For the first time since the sport has been played around the world, the World Box Lacrosse Championships were held on an Indian Reservation. Spirit Game: Pride of a Nation explores the road to these championships, the sport’s history, and what it means to the Indian nations.
As a list junkie and an old school fan of WWE, “The WWE Book of Top 10’s” is a great new compilation for fans of the sport that tackles all areas of the WWE for fans to debate about. Of course with all lists and books about lists, there is bound to be some anger and or controversy, but first and foremost DK publishing’s “The WWE Book of Top 10’s” is a book meant for fun and intended to evoke conversation among wrestling buffs that can appreciate the novelty of this kind of guide.
For parents looking to introduce their tween children to lighter superhero fare before giving them heavier doses of superhero drama, “DC Superhero Girls” is a nice animated introduction. Based on the hit toy line, “DC Superhero Girls” is set in the superhero high school, where DC Universe’s most powerful superheroes attend to learn how to fight crime. The movie is mostly centered on the female superheroes from the DC Universe including young Wonder Woman, young Batgirl, Supergirl, Bumblebee, Katana, Poison Ivy, and class clown Harley Quinn.
I always respected how Sylvester Stallone tries to make a lot of his big screen action heroes something of blue collared, under appreciated men who are just working to get by. There was “Rocky” that helped boost how interesting boxing can be, and while arm wrestling never took off in the eighties, “Over the Top” is a decent action film about an estranged father and son making amends. “Over the Top” is admittedly a childhood favorite, and a movie I watched over a thousand times as a kid. Stallone is great, Robert Loggia is great, and director Menahem Globan charismatically films every single instance of arm wrestling as an epic moment of pride, and manhood.
The populace is obsessed with sports that thrive on violence and uniformity. The rich are generally oblivious to the outside world. Sports are corporate funded obsession based around putting its competitors to their limit. Civilization finds the obsession with celebrities more interesting than actual world issues, and the media manipulates the public through culture of competition. That is the stunningly familiar dystopian future presented in “Rollerball,” the future of 2018. Director Norman Jewison’s science fiction action film has a lot to say about the wide gap of social and class structures. As well it presents a grim glimpse at a corporate empire that results in a world much like today, where the media and culture is dominated by a single entity.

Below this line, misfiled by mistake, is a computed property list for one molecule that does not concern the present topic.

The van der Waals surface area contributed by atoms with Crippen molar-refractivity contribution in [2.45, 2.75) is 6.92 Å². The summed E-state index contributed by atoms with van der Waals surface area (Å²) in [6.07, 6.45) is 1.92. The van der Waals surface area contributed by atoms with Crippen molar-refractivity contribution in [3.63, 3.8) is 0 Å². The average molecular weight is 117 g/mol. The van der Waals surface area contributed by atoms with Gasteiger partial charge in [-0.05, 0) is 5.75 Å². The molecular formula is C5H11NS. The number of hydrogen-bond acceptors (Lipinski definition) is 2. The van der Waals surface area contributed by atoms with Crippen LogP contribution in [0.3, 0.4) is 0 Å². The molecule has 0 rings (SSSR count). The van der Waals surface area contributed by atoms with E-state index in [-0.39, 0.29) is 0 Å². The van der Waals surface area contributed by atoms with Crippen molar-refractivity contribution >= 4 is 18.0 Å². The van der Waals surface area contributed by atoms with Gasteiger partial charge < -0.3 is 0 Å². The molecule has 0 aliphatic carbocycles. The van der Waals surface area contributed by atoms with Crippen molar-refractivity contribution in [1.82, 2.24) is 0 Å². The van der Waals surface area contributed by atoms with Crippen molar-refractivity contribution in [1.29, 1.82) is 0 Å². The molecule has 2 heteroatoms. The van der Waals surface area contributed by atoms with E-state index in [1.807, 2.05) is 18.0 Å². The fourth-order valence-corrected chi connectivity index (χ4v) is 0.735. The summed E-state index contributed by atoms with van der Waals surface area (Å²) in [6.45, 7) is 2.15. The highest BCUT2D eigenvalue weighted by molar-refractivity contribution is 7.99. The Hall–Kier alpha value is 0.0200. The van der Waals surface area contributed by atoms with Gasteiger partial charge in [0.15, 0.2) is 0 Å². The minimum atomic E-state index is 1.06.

Beneath Paul Michael Glaser’s action film where Arnold Schwarzenegger takes on gimmicky athletes and ends every bout with a silly catchphrase, beats a movie that is quick as a whip and horrifyingly prophetic. Based on the Stephen King novel, “The Running Man” is simultaneously a vehicle for Schwarzenegger that also sneaks in a lot of commentary about society that would oddly enough come to completely fruiting by the mid to late aughts. “The Running Man” is based around a very popular and deadly reality show, steeped in a world where people risk their lives for cash and vacations for entertainment, and it’s all run by a mad man running a corporation. You can pretty much point that arrow to any one of the men running the world today.
I really like where James Cappadoro and writer Frank De Rosa’s heads are with “We Just Want to Play.” There is always someone who is trying to hand us a new kind of college classic like “Animal House” or “Revenge of the Nerds,” and director Cappadoro’s short film has an infectious energy that made it a blast to sit through. The one downfall behind it all is that the movie is only about sixteen minutes in length. Chalk it up to budget or whatnot, but “We Just Want to Play” looks like it has material for at least a ninety minute movie. That said, the current short is fine as it is and works as a very entertaining and fun tribute to classic college comedies about underdogs fighting the alpha males and corrupt deans.